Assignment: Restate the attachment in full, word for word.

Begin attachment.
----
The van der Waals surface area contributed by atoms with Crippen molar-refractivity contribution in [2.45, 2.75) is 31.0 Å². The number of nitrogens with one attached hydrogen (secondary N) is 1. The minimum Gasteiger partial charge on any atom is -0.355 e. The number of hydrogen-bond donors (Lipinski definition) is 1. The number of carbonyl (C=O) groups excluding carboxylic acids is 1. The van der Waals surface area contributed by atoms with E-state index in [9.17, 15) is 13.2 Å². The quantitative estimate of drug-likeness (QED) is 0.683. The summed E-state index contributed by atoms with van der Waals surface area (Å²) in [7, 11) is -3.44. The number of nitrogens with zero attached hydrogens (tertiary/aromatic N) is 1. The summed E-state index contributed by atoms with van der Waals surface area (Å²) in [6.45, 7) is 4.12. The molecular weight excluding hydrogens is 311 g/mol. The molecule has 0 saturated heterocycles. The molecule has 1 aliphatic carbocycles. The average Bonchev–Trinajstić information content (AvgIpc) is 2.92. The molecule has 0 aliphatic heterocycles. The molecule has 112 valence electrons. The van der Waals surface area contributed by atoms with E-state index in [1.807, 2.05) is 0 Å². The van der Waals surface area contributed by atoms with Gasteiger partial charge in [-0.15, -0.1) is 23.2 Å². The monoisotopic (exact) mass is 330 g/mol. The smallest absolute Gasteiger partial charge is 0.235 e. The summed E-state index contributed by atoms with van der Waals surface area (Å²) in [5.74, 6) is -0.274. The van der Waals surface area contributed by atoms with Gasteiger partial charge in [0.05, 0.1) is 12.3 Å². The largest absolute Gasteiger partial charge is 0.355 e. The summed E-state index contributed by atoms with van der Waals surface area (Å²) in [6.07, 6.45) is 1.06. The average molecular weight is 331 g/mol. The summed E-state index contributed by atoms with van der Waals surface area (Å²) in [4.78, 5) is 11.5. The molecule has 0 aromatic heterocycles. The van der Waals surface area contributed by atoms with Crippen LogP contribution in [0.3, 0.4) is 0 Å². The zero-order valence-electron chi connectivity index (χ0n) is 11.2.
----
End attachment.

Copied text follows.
The van der Waals surface area contributed by atoms with Crippen molar-refractivity contribution in [2.45, 2.75) is 31.0 Å². The number of nitrogens with one attached hydrogen (secondary N) is 1. The minimum Gasteiger partial charge on any atom is -0.355 e. The number of hydrogen-bond donors (Lipinski definition) is 1. The number of carbonyl (C=O) groups excluding carboxylic acids is 1. The van der Waals surface area contributed by atoms with E-state index in [9.17, 15) is 13.2 Å². The quantitative estimate of drug-likeness (QED) is 0.683. The summed E-state index contributed by atoms with van der Waals surface area (Å²) in [7, 11) is -3.44. The number of nitrogens with zero attached hydrogens (tertiary/aromatic N) is 1. The summed E-state index contributed by atoms with van der Waals surface area (Å²) in [6.45, 7) is 4.12. The molecular weight excluding hydrogens is 311 g/mol. The molecule has 0 saturated heterocycles. The molecule has 1 aliphatic carbocycles. The average Bonchev–Trinajstić information content (AvgIpc) is 2.92. The molecule has 0 aliphatic heterocycles. The molecule has 112 valence electrons. The van der Waals surface area contributed by atoms with E-state index in [1.807, 2.05) is 0 Å². The van der Waals surface area contributed by atoms with Gasteiger partial charge in [-0.15, -0.1) is 23.2 Å². The monoisotopic (exact) mass is 330 g/mol. The smallest absolute Gasteiger partial charge is 0.235 e. The summed E-state index contributed by atoms with van der Waals surface area (Å²) in [5.74, 6) is -0.274. The van der Waals surface area contributed by atoms with Gasteiger partial charge in [0.05, 0.1) is 12.3 Å². The largest absolute Gasteiger partial charge is 0.355 e. The summed E-state index contributed by atoms with van der Waals surface area (Å²) in [6.07, 6.45) is 1.06. The average molecular weight is 331 g/mol. The summed E-state index contributed by atoms with van der Waals surface area (Å²) in [4.78, 5) is 11.5. The molecule has 0 aromatic heterocycles. The van der Waals surface area contributed by atoms with Crippen LogP contribution in [0.3, 0.4) is 0 Å². The zero-order valence-electron chi connectivity index (χ0n) is 11.2.